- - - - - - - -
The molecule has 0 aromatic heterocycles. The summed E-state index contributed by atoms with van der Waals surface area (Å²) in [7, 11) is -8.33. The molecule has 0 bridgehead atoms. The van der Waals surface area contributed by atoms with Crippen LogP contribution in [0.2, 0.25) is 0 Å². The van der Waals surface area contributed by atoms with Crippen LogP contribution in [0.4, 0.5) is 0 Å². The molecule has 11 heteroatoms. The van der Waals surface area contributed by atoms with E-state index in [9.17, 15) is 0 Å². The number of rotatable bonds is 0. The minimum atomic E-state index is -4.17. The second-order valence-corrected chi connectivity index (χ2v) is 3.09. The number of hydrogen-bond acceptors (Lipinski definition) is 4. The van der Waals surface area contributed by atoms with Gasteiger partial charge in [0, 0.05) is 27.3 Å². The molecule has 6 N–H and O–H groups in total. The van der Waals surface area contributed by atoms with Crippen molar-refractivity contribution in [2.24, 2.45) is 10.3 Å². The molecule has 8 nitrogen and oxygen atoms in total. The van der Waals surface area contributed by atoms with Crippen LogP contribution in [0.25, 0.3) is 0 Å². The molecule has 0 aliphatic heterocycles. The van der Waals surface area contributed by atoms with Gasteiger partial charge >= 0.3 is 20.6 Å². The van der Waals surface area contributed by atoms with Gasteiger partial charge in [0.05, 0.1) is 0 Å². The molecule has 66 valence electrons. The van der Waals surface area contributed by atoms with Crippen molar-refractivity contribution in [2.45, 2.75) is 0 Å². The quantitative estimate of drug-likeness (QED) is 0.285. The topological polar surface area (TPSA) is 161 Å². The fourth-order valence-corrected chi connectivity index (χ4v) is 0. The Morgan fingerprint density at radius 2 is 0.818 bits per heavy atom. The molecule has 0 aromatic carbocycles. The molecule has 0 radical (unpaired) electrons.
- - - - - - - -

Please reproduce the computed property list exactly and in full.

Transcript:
The molecule has 0 aromatic heterocycles. The summed E-state index contributed by atoms with van der Waals surface area (Å²) in [7, 11) is -8.33. The molecule has 0 bridgehead atoms. The van der Waals surface area contributed by atoms with Crippen LogP contribution in [0.2, 0.25) is 0 Å². The van der Waals surface area contributed by atoms with Crippen LogP contribution in [0.4, 0.5) is 0 Å². The molecule has 11 heteroatoms. The van der Waals surface area contributed by atoms with E-state index in [9.17, 15) is 0 Å². The number of rotatable bonds is 0. The minimum atomic E-state index is -4.17. The second-order valence-corrected chi connectivity index (χ2v) is 3.09. The number of hydrogen-bond acceptors (Lipinski definition) is 4. The van der Waals surface area contributed by atoms with Gasteiger partial charge in [0, 0.05) is 27.3 Å². The molecule has 6 N–H and O–H groups in total. The van der Waals surface area contributed by atoms with Crippen molar-refractivity contribution in [2.24, 2.45) is 10.3 Å². The molecule has 8 nitrogen and oxygen atoms in total. The van der Waals surface area contributed by atoms with Crippen LogP contribution in [0.25, 0.3) is 0 Å². The molecule has 0 aliphatic heterocycles. The van der Waals surface area contributed by atoms with Gasteiger partial charge >= 0.3 is 20.6 Å². The van der Waals surface area contributed by atoms with Gasteiger partial charge in [0.05, 0.1) is 0 Å². The molecule has 66 valence electrons. The van der Waals surface area contributed by atoms with Crippen molar-refractivity contribution in [2.45, 2.75) is 0 Å². The quantitative estimate of drug-likeness (QED) is 0.285. The topological polar surface area (TPSA) is 161 Å². The fourth-order valence-corrected chi connectivity index (χ4v) is 0. The Morgan fingerprint density at radius 2 is 0.818 bits per heavy atom. The molecule has 0 aromatic carbocycles. The molecule has 0 radical (unpaired) electrons.